How to be scene but not herd

Fashion is important in most businesses because it's easier to network with other organisations, attract talent and extract market beating margins if you’re seen as fashionable. However, there's always a balance between setting the trend and following a well-trodden path.

A slightly self-obsessed mate recently coined this phrase (and atrocious pun) of 'being scene but not herd'. While he would deny it, he spent too much time trying to set the scene, being part of leading trends and shaping what's ‘in’. This means he was never too far ahead to be considered weird, but was never accused of being a follower or part of the herd.

For an individual this is rather a dubious obsession, which my friend thankfully pulled off with disarming charm. But for many businesses it's an important line to tread because it’s vital to be seen as shaping the world – especially when responding to the opportunities and challenges of a digital world.

While citing Apple is a rather obvious example, their recent earnings figures show what can be achieved when you are viewed as defining the scene and not just being part of the herd. Other companies sell more phones but none come near to making as much money from them. It was the same with MP3 players and tablets – Apple didn't even have to be the first, but they were seen as the most desirable.

Across different sectors we can see some parallels.

In the UK’s financial services sector, First Direct led the way on telephone and internet banking but the field is still open for who redefines banking in a digital world. The organisation that does this will be the one that can capture the public's imagination about how a bank does more than just enable digital transactions. For instance, who can combine the knowledge and data captured through banking transactions with understanding of customers' real financial needs to create a new wave of financial services? This change will make managing our lives easier and help us get more from the resources we have.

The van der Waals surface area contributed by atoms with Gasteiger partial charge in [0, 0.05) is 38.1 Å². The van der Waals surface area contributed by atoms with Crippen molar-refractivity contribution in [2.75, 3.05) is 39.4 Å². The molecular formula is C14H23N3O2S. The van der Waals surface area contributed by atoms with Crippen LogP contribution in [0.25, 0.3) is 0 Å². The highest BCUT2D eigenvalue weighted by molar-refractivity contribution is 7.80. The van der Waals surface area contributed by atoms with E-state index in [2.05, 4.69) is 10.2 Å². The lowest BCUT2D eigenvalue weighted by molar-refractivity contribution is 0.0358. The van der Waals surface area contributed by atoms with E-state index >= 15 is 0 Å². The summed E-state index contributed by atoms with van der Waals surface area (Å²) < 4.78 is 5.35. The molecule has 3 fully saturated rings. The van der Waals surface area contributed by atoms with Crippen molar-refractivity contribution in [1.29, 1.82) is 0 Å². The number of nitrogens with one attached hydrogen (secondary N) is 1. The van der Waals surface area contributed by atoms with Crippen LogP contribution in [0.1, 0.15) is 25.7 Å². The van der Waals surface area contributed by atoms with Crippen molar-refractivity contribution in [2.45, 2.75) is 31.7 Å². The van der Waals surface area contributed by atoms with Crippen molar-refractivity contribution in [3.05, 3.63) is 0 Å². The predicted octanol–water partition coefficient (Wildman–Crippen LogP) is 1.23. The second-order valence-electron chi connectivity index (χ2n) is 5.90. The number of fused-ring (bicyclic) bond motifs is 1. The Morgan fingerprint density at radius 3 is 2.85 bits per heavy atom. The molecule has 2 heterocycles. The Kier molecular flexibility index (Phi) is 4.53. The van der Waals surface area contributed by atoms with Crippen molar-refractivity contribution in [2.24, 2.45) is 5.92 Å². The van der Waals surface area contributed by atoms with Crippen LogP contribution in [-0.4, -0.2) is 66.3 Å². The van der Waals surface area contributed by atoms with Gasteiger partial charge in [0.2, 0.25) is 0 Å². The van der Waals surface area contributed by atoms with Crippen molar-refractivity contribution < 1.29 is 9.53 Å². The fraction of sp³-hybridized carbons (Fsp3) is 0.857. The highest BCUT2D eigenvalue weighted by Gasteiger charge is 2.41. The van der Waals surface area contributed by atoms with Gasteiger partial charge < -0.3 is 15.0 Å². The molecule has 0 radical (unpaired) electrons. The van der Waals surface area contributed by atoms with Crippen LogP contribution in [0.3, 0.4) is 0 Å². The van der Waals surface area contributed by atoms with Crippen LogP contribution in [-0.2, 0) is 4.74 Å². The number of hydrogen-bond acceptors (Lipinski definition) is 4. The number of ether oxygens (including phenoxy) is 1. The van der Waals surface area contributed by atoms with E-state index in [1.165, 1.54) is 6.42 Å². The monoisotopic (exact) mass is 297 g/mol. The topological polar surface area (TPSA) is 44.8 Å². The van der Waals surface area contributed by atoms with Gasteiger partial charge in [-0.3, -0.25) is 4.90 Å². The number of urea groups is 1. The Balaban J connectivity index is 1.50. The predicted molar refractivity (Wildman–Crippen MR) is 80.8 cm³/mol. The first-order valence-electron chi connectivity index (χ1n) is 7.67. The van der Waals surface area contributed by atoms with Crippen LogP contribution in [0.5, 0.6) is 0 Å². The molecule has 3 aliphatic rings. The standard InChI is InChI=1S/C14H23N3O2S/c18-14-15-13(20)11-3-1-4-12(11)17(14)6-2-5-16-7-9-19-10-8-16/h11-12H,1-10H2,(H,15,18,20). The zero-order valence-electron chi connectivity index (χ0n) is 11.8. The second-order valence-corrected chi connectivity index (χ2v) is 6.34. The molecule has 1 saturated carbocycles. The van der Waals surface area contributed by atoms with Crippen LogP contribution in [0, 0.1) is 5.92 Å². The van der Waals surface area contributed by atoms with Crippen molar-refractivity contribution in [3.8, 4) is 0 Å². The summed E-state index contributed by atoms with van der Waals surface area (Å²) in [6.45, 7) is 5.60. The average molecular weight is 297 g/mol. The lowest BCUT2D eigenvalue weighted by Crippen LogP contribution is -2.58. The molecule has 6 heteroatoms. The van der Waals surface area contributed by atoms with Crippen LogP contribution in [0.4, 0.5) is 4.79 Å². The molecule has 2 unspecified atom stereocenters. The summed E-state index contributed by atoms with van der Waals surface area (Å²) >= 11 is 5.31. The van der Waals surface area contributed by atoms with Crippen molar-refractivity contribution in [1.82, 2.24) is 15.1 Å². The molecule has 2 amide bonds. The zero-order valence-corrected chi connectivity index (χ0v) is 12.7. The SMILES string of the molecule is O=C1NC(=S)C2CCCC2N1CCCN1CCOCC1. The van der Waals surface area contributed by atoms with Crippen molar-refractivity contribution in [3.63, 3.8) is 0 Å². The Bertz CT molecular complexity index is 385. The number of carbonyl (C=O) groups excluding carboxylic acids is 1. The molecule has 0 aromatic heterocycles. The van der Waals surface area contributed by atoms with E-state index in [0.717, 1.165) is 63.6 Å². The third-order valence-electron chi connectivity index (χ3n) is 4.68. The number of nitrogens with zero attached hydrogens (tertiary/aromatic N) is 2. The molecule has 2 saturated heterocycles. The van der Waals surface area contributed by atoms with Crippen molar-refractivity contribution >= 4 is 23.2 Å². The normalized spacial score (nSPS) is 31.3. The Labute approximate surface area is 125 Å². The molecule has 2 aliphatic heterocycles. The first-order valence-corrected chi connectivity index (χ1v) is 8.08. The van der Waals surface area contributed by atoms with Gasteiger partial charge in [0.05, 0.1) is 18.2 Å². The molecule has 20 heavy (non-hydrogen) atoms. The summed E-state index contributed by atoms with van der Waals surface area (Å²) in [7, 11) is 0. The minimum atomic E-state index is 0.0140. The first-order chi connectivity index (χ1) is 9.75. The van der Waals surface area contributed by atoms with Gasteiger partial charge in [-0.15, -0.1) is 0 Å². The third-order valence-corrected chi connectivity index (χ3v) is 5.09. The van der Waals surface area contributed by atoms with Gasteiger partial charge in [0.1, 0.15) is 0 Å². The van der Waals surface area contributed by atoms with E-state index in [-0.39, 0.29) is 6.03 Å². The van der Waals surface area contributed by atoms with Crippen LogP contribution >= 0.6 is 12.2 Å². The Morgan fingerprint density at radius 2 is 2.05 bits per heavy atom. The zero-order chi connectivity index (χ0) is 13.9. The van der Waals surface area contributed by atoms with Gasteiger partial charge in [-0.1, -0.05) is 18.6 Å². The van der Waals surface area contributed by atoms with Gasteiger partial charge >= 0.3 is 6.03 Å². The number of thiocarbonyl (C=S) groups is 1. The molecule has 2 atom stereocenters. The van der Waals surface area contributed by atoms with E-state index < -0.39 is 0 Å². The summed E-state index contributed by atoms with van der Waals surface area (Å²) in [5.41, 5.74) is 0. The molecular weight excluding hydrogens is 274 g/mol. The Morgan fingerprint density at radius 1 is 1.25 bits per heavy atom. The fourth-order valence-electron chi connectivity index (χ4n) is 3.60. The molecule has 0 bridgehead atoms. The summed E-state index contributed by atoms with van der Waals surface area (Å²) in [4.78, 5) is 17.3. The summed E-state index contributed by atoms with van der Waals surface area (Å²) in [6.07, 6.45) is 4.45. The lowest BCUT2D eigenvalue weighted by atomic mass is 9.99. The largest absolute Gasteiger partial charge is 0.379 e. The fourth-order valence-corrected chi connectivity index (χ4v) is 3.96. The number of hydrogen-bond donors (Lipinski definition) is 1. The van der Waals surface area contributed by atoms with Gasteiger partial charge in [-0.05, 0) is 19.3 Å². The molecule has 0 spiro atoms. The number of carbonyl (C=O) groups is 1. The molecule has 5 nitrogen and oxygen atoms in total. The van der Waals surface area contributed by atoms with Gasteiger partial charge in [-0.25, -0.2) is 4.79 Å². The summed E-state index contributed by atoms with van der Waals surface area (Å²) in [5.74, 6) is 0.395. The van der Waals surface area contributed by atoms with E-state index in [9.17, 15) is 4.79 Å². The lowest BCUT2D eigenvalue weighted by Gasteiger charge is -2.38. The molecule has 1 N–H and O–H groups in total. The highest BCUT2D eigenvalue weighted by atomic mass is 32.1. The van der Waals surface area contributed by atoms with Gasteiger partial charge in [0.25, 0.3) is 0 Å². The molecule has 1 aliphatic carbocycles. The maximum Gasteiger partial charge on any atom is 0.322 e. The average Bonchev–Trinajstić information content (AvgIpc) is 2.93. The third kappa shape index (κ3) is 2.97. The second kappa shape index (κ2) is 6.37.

In the travel market, TripAdvisor has changed the way we explore, gain inspiration, review and selects travel options, and Airbnb has altered the possibilities for where we stay. However, no one has changed the whole end-to-end experience yet. The field is still open for a business to redefine the scene and enable us to get an experience that is tailored to our individual needs and get more value from our business or leisure travel. (Check out PA’s rich picture on digitising the customer experience).

As my mate discovered, it's a fine line between ground-breaking and weird – conceptually, the gap between Tesla and the Sinclair C5* is quite small. However, for those prepared to stick their neck out, to reimagine the future and set the scene there are rich seams of value to be mined from even the most mature markets.

(*if you are under 45, Google it and decide whether this was skirting on brilliance or just a little bit barmy.)

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